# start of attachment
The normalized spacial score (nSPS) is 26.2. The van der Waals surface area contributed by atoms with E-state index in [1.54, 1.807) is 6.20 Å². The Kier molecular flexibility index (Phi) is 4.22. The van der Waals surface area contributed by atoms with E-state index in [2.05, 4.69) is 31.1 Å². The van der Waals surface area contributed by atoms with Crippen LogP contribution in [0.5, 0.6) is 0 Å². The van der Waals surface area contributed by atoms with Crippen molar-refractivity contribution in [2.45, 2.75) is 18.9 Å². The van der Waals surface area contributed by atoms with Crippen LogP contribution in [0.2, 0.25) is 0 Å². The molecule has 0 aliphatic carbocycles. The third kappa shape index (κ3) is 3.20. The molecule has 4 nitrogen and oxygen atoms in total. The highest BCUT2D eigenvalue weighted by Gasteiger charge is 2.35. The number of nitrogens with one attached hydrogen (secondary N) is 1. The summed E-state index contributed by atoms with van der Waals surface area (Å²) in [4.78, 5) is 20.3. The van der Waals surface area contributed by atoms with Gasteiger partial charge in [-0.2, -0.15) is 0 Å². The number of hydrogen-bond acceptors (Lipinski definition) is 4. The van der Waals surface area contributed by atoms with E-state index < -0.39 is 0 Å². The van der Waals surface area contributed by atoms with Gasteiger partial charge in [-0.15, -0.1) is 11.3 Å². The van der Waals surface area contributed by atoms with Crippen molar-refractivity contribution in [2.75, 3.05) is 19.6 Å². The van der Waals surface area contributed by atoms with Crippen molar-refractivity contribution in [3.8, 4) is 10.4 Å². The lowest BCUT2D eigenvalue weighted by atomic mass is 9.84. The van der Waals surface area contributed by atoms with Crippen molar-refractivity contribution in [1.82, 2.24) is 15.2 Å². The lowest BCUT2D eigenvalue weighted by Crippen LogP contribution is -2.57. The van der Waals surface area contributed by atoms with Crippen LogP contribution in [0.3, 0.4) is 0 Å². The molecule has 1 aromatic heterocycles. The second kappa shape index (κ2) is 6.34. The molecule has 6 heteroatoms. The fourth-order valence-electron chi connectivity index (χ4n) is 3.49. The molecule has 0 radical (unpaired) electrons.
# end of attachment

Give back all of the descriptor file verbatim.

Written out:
The normalized spacial score (nSPS) is 26.2. The van der Waals surface area contributed by atoms with E-state index in [1.54, 1.807) is 6.20 Å². The Kier molecular flexibility index (Phi) is 4.22. The van der Waals surface area contributed by atoms with E-state index in [2.05, 4.69) is 31.1 Å². The van der Waals surface area contributed by atoms with Crippen LogP contribution in [0.5, 0.6) is 0 Å². The van der Waals surface area contributed by atoms with Crippen molar-refractivity contribution in [2.45, 2.75) is 18.9 Å². The van der Waals surface area contributed by atoms with Crippen LogP contribution in [0.2, 0.25) is 0 Å². The molecule has 0 aliphatic carbocycles. The third kappa shape index (κ3) is 3.20. The molecule has 4 nitrogen and oxygen atoms in total. The highest BCUT2D eigenvalue weighted by Gasteiger charge is 2.35. The number of nitrogens with one attached hydrogen (secondary N) is 1. The summed E-state index contributed by atoms with van der Waals surface area (Å²) in [4.78, 5) is 20.3. The van der Waals surface area contributed by atoms with Gasteiger partial charge in [-0.2, -0.15) is 0 Å². The number of hydrogen-bond acceptors (Lipinski definition) is 4. The van der Waals surface area contributed by atoms with E-state index < -0.39 is 0 Å². The van der Waals surface area contributed by atoms with Gasteiger partial charge in [-0.15, -0.1) is 11.3 Å². The van der Waals surface area contributed by atoms with Crippen molar-refractivity contribution in [2.75, 3.05) is 19.6 Å². The van der Waals surface area contributed by atoms with Crippen molar-refractivity contribution in [3.8, 4) is 10.4 Å². The lowest BCUT2D eigenvalue weighted by atomic mass is 9.84. The van der Waals surface area contributed by atoms with Crippen molar-refractivity contribution in [1.82, 2.24) is 15.2 Å². The lowest BCUT2D eigenvalue weighted by Crippen LogP contribution is -2.57. The van der Waals surface area contributed by atoms with Crippen LogP contribution in [0.3, 0.4) is 0 Å². The molecule has 1 aromatic heterocycles. The second kappa shape index (κ2) is 6.34. The molecule has 6 heteroatoms. The fourth-order valence-electron chi connectivity index (χ4n) is 3.49. The molecule has 0 radical (unpaired) electrons.